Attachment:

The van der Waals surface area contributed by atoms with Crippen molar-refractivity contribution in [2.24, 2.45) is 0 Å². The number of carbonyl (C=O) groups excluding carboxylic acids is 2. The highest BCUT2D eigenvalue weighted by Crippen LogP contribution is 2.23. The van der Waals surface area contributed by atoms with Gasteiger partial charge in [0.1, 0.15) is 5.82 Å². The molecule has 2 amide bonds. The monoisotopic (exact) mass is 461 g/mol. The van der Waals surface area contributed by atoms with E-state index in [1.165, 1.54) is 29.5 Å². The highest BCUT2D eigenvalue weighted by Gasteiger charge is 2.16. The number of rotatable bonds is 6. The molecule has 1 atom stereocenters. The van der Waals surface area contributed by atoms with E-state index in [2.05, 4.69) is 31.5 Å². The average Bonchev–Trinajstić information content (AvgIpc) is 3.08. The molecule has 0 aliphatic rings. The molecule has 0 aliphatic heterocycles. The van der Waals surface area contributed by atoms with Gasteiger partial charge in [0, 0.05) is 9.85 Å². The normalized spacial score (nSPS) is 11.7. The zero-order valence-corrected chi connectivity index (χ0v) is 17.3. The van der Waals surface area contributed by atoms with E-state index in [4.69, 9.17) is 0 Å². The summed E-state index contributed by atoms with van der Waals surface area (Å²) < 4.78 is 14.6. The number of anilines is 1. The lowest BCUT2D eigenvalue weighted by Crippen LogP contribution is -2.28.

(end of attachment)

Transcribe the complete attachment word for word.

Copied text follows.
The van der Waals surface area contributed by atoms with Crippen molar-refractivity contribution in [2.24, 2.45) is 0 Å². The number of carbonyl (C=O) groups excluding carboxylic acids is 2. The highest BCUT2D eigenvalue weighted by Crippen LogP contribution is 2.23. The van der Waals surface area contributed by atoms with Gasteiger partial charge in [0.1, 0.15) is 5.82 Å². The molecule has 2 amide bonds. The monoisotopic (exact) mass is 461 g/mol. The van der Waals surface area contributed by atoms with E-state index in [1.165, 1.54) is 29.5 Å². The highest BCUT2D eigenvalue weighted by Gasteiger charge is 2.16. The number of rotatable bonds is 6. The molecule has 1 atom stereocenters. The van der Waals surface area contributed by atoms with E-state index in [2.05, 4.69) is 31.5 Å². The average Bonchev–Trinajstić information content (AvgIpc) is 3.08. The molecule has 0 aliphatic rings. The molecule has 0 aliphatic heterocycles. The van der Waals surface area contributed by atoms with Gasteiger partial charge in [0, 0.05) is 9.85 Å². The normalized spacial score (nSPS) is 11.7. The zero-order valence-corrected chi connectivity index (χ0v) is 17.3. The van der Waals surface area contributed by atoms with E-state index in [4.69, 9.17) is 0 Å². The summed E-state index contributed by atoms with van der Waals surface area (Å²) < 4.78 is 14.6. The number of anilines is 1. The lowest BCUT2D eigenvalue weighted by Crippen LogP contribution is -2.28.